September 18th, 2022
September 18th, 2022
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The Arctic Circle is one of the two polar circles (the other one being the Antarctic circle) and is located at 66°33' North. It cuts straight through Norway and the area North of the circle is where the sun doesn’t set for midsummer and doesn’t rise midwinter. The phenomenon is fascinating enough in itself, and those who travel here might catch themselves wonder; why on earth is Norway’s Arctic Circle Region not more known?
Whatever the season, the three-hour train journey from the city of Bodø to Mo i Rana village offers perfectly good reasoning for why the Norwegian State Railways (NSB) in 2019 decided to rebrand their operations to Vy; a Scandinavian word meaning outlook or vision, metaphorically expressing that travellers are given the opportunity to experience new views and gain a new outlook. Seated on a right-side window seat, I am introduced to a world of contrasts on how to get around in Norway as the train makes its way south.
Saltfjellet - Svartisen National Park (translates to ‘Salt Mountain - Black Ice’) extends from steep mountains which plunge into fjords to lush valleys and flowing rivers and clad with mountain birch. The Svartisen ice cap covers about a fifth of the park, and the area’s chalky bedrock has led to a rich flora and rare species which in turn supports a wealth of animal life. The Australian couple next to me have bought a bottle of Aquavit from duty free and happily pour me a drink while the three of us are enjoying our Norwegian meatballs dinner onboard. It is just by chance that we happen to look out as the train passes the symbolic monument which marks our crossing of the Arctic Circle; the border from the Arctic.
Locally this part of Norway is referred to as Helgeland - a newer version of the norse word of viking kingdom ‘Hålogaland’ - and is home to some 85 000 Northerners and 5000 reindeer. The Helgeland Coast to the West is considered one of the world’s most spectacular coastlines, and Norwegian Lappland to the North East offers a diversity of Sámi cultural heritage relics. The magical natural phenomenons found here have birthed several Norwegian myths, including “The Helgeland Myth”. So do the Northerners - called ‘Nordlendinger’ - keep this part of Norway so low-key so that they can keep this Kingdom of natural beauty and cultural richness to themselves?
Unlike its big brother Lofoten, the Helgeland coast and islands are not significantly commercialised for an international audience. Without going into the dirty details, I will introduce you to the most likely reason why this jaw-droppingly beautiful part of the world, has not yet succeeded in attracting a myriad of international travellers; you see, travel logistics are so complex it even scares Norwegians away!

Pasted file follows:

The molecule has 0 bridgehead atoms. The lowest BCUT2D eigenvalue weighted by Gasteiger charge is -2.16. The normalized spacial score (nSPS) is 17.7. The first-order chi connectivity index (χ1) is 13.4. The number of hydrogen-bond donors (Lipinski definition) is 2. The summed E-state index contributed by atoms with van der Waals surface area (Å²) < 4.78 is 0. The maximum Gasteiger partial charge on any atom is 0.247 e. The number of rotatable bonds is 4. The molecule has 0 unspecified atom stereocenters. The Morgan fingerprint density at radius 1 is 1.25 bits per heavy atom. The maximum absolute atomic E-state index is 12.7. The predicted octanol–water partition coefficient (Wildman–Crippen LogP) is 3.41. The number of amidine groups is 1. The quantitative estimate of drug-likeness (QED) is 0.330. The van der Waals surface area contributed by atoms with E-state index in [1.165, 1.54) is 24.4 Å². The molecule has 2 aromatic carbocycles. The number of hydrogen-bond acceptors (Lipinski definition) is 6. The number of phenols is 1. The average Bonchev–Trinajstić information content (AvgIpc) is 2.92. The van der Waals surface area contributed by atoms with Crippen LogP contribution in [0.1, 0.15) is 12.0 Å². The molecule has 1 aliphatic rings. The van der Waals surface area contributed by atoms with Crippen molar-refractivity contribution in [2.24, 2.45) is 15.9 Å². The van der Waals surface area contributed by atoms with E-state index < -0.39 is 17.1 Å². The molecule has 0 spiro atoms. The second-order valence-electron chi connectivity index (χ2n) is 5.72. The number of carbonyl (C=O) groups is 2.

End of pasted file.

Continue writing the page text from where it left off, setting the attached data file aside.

Due to a lack of political direction, travelling in The Arctic Circle Region in Norway - with its coastline, islands, fjords, glacier, mountains and plains demands a Doctor’s degree in the interpretation of a myriad of local timetables seemingly written in code language. In addition, you need a magical feel for potential weather obstacles and yearly updated knowledge about who is operating which route, as these decisions are only set for one year at a time.
Fortunate for Up Norway travellers, our team has insider knowledge and can guide our travellers smoothly from place to place, without having to worry about logistics. Svea at Manshausen calls us when road transport replaces the passenger ferry due to weather. Håvard at The Arctic Hideaway knows the names of each ferry terminal which does not correspond with the name of the island in question. Eva at Støtt Brygge functions as island chief and will call the boat captain of the day if someone needs to get off her island.
Kristin at Visit Helgeland helps us interpret ferry routes and the distinguished set of rules that vary on ferry routes vs. passenger boat routes (‘Ferge vs. Hurtigbåt’). Last but not least, our friends Stig on land and Kristian at sea arrange private transportation where there is no public transportation on offer.
So, to all of you travellers who want to experience Norway’s Arctic Circle Region after checking out our Arctic journeys; Just get Up here, and we’ve got you covered.
No other potential upcoming hotel projects in Norway excite us more than ‘Svart’ (meaning Black - a direct tribute to the deep blue ice of Svartisen) due to open in 2024 at the foot of Svartisen glacier as the World’s first Powerhouse hotel. Designed by renowned architecture and design firm Snøhetta, Svart aims to consume 85% less energy compared to a modern hotel as well as produce its own energy - an absolute must in this pristine arctic environment. But that is not all. Chosen to manage the hotel is no one other than Six Senses. If Svart opens, it will without doubt set a new standard for modern luxury experiences in Norway, Scandinavia and The Nordics.
Explore two of our itineraries in Norway's Arctic Circle Region
The Arctic Circle Region is a place of magical light, breathtaking peace and isolation, miracles of human ingenuity and survival, and gloriously unspoilt nature and wildlife. These two itineraries will introduce you to the magic of this region.View all journeys